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The University Star




The Student News Site of Texas State University

The University Star

The Student News Site of Texas State University

The University Star

Construction yields obstacles for students and bus drivers

Construction+workers+conduct+traffic+while+continuing+the+Sessom-Academy+Street+project%2C+Monday%2C+Oct.+24%2C+2022%2C+next+to+the+Bobcat+Soccer+Complex.

Construction workers conduct traffic while continuing the Sessom-Academy Street project, Monday, Oct. 24, 2022, next to the Bobcat Soccer Complex.

Construction in San Marcos and on Texas State grounds are in full effect as the city continues to grow in size and the demand for space increases. Students and bus drivers are experiencing various complications throughout the Sessom-Academy Street project, which began in May of 2022.
Street and drainage improvements near the Texas State Student Recreation Center have caused alternative routes for bus drivers, extensive walking times and delays for students reaching their scheduled classes.
Aubrey Lauper, a psychology senior, said she has to leave much earlier than she used to as the construction causes traffic delays due to alternative routes that are in effect.
“I have never been late but it has affected my timing and has also impacted my boyfriend as he has to drive me to class,” Lauper said. “My classes are pretty far from where I live so walking is not an option.”
According to San Marcos Capital Improvements, the Sessom-Academy Street project will renovate the current storm drain, wastewater line and sidewalk and provide a multi-model improvement for cyclists and pedestrians at the intersection of Sessom and LBJ Drive.
Bobcat Shuttle drivers have adapted to the construction as their routes have been altered, causing temporary closures. Rod Gonzales, manager of transit operations at Texas State, revealed the challenges that have come from the construction.
“We have had to close routes 14, 24 and 25 which are Campus Loop, the Recreation Center and Speck Garage,” Gonzales said. “There is no way to get a bus into those closed routes … the closest stop is near the Supple Science Building.”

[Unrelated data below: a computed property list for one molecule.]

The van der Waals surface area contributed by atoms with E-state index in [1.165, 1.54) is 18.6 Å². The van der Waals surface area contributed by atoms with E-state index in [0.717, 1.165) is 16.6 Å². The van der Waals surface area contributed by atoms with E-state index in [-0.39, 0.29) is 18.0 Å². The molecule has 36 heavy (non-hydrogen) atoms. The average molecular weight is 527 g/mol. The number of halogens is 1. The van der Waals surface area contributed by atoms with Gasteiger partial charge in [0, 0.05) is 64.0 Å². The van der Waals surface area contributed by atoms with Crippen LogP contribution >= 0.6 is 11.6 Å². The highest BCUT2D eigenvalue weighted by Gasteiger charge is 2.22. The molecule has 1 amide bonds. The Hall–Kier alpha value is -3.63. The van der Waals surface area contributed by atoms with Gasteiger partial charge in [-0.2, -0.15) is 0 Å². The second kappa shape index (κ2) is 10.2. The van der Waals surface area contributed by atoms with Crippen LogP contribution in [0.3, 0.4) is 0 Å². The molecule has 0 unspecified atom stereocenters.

Rohit Vij, project manager for the Sessom-Academy Street project, said there is a great amount of planning before starting a project of this size. He said the cones are placed in an effective manner befitting all who pass by.
“We have the cones placed in such a way that there is no obstruction for the buses to turn, stop or pick up passengers,” Vij said. “We follow the detour plan and we are trying our best to accommodate students and buses on this project.”
Safety for students walking alongside the construction or riding the shuttles has not been a noticeable issue according to Gonzales, despite the width of the shuttles.
“The construction crew has been good at keeping the lanes open wide enough for the shuttles to drive through,” Gonzales said. “As far as safety inside the shuttle, construction has not impacted students.”
The most prevalent issue with the construction has been students’ ability to get to and from campus efficiently. Lauper said the timing of the city project is not beneficial to students.
“I definitely think the timing could have been better, maybe if it was over the summer or during breaks where students were not on campus,” Lauper said. “I find the construction to be a negative aspect of the city right now.”
The project started five months ago when students were not present on campus.
“It’s a two-year project so it’s going to run into the school year and we started this in May when school was off,” Vij said. “We are doing our best to work with transportation services taking into consideration students getting to the bus stop or vice versa.”
Lauper and Gonzales believe that Texas State staff is doing what they can as the city construction is not within their jurisdiction. However, Lauper believes the university should make minor changes to compensate for the new challenges.
“Maybe allowing carpool transportation of smaller vehicles to help students that need to get classes that are further away,” Lauper said. “Or just not doing construction in areas that need a bus route, especially the ones that are far from campus.”
Gonzales recognizes the complications that come with not offering shuttle services to students who live in the west campus area. Although he cannot change the situation at hand, he recommends using campus transportation resources such as DoubleMap, the Bobcat Shuttle tracking system.
“It’s out of our hands,” Gonzales said. “We’re working at the mercy of the construction people.”
The Sessom-Academy Street project is expected to be finished in the Spring of 2024. For more information, visit the San Marcos Capital Improvement Projects website.

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